Little Moments and Big Lessons
A pair of tiny Munia birds teach the writer the significance of courage and hope in life.
Early morning, the first ray of the sun, touching the earth, is fascinating to the mind. A cool and pleasant wind blows in the morning, sweeping away the cobwebs of the previous night. Sitting on the terrace, drinking tea and watching the birds flying in the sky is a thrilling sight. One such Sunday morning, I decided to have my breakfast on the terrace, where I could drink in the beautiful sights and sounds of nature. The month of Sawan had arrived, bringing relief from the heat of the summer months. The monsoon rains and the moisture laden breeze made everything pleasant. I could see many types of small birds; Bulbul, Munia, Black Bhujanga etc. hopping from one tree to another. I was reminded of a poem from my childhood days. I started humming it under my breath:
chidiya mujhe bana do raam
(Make me a bird, dear God)
chhote pankh laga do raam
(Affix little wings to my body)
baagon mein main jaoongee
(I will fly into a beautiful garden)
meethe phal main khaoongee
(I will savour sweet fruit)
itana bas kar do raam
(Please do this for me dear God)
chidiya mujhe bana do raam
(Make me a bird dear God)
Looking at the birds, I was struck with a strong desire to become a bird and fly in the open sky without any fear or thought. As I mused on sudden desire, my attention was drawn to the scaly-breasted Munia. I was seeing this bird for the first time, so it caught my attention. I quickly did an internet search about it and learnt that these species are found in grasslands.
I quickly ran in and brought out my camera and started taking pictures of the tiny bird. While taking pictures, I noticed that the Munia was busy making a nest. This species makes a circular nest of about 20 cm from grass leaves. As the birds were making a nest on the tree near our house, I could watch their activities secretly. The little munia was painstakingly bringing long grass mounds one by one to make the nest. Every morning before going to college, I would take a quick look to see how much the nest was built.
Seeing their dedication and hard work, I realised that when we humans wish to become a bird and fly high in the sky, we forget that like us, these birds also face problems and troubles in their life. However, this time I think Nature wanted me to realise just that.
Days passed and the nest was almost ready. I was waiting with bated breath to hear the chirping of the little ones. But what is this? Suddenly one day I heard the sound of birds screaming and crying. I quickly ran outside to see what was wrong. I saw seven to eight crows aggressively circling the tree with the munia nest. I realised they wanted to destroy the nest and make away with the eggs of the munia. I pelted them with pebbles, but they refused to budge. Rather, they started attacking me as well. I felt like I was caught in a scene from a film. It seemed as if some goons had come together to ravage the colony of poor and weak people. On the other hand, those bewildered birds looked like the people of the colony who were begging for mercy and hoping against hope that a hero would materialise and save them and the nest they had built with so much love and hard work.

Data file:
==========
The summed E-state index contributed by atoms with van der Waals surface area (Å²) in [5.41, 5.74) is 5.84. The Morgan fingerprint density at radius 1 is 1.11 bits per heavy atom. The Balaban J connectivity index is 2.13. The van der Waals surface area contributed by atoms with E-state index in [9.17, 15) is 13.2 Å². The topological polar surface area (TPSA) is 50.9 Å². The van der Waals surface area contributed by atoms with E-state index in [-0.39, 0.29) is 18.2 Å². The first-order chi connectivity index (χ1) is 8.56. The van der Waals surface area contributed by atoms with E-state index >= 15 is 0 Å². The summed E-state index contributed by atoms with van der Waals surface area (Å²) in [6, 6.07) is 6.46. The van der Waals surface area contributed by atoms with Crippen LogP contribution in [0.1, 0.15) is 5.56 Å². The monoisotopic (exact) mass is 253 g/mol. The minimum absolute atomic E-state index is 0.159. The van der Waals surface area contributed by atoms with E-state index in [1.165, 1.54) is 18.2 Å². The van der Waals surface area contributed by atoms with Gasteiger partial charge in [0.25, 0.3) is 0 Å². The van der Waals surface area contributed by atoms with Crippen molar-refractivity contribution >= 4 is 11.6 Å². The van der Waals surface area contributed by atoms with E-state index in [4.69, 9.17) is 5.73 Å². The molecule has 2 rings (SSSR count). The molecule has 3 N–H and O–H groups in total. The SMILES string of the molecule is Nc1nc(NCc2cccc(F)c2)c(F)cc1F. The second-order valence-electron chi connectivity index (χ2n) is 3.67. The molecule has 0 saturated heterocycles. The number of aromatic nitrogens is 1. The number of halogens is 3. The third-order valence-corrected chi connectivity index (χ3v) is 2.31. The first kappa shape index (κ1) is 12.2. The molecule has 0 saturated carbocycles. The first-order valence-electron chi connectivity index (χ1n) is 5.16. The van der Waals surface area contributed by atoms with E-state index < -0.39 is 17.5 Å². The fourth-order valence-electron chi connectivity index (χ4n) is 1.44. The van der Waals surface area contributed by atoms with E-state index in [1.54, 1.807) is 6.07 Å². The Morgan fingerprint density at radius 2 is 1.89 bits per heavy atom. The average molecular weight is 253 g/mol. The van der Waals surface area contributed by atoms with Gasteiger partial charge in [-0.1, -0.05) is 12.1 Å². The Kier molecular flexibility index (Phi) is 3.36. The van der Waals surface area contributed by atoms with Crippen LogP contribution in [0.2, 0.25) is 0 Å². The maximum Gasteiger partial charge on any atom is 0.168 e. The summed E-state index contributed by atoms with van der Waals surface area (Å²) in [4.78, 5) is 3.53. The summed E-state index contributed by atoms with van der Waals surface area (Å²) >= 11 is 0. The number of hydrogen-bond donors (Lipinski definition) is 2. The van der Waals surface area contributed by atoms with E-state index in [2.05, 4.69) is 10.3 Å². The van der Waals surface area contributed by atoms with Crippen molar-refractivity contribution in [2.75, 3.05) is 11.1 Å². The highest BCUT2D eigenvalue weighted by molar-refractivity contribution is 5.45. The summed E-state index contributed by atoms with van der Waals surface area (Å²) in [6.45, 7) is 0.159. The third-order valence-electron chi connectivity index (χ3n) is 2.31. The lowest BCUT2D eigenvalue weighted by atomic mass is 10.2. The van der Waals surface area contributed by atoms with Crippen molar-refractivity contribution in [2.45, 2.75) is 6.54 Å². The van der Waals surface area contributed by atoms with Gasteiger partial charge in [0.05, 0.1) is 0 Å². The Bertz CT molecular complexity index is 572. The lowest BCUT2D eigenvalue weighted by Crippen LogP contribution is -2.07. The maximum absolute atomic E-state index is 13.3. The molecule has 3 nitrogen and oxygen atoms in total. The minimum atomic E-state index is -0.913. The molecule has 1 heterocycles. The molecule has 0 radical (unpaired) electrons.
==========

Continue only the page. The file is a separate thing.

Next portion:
Had it been a film, perhaps some hero would have come to their rescue and vanquished these goons but in reality, there was no hero who could save those birds’ nest from destruction. I watched sadly and helplessly as the crows destroyed the nest. I came to this unhappy and unfortunate conclusion that the strong always crush the week. This was true not only of humans but also of animals and birds. Seeing those crying birds, I wondered dismally whether there is no support for the weak.
The sun rose again the next day. I woke up with a heavy heart and started to get ready to go to college. When I stepped out, I was in for a surprise. I saw that both the male and the female Munia birds were building their nest again. After a few days, I noticed that they had finished the task of building their nest and the nest had been made on the same tree that had borne witness to its earlier destruction. Seeing them flitting in and out of their nest, I felt that these little birds were brave hearts. They seemed to be telling us that they were small, but they had huge amounts of courage. They were ready to do battle with predators. Seeing their intractable courage, I sent up a prayer to God asking him to make me a bird. But this time I wanted to become a bird, not to fly in the sky but to gain their courage and never-say-die spirit.
This whole episode taught me a great lesson in life. How quickly we humans get fed up with our problems and sink into depression. Faced with obstacles, we give up without a try and justify our attitude by saying it was God's will. But these little Munia birds taught me that courage and hope hold a very significant place in life. If one door is closed, somewhere there is another door and pathway waiting for us. We just have to keep going until we reach our destination.
Dr. Chetna Sharma is presently working as Assistant Professor in the Department of Mathematics at M.M. Modi College, Patiala, Punjab. She is M.Sc. (Mathematics), M.Phil and a doctorate in the area of representation of quadratic forms. She has also done pioneering work by proving the Hensel’s Lemma with a different method for which she was awarded with Best Researcher Award during an international conference in 2018. She has more than Sixteen years of rich experience of teaching and research. She has attended many national and international conferences and seminars. She has one book and twelve research papers published to her credit.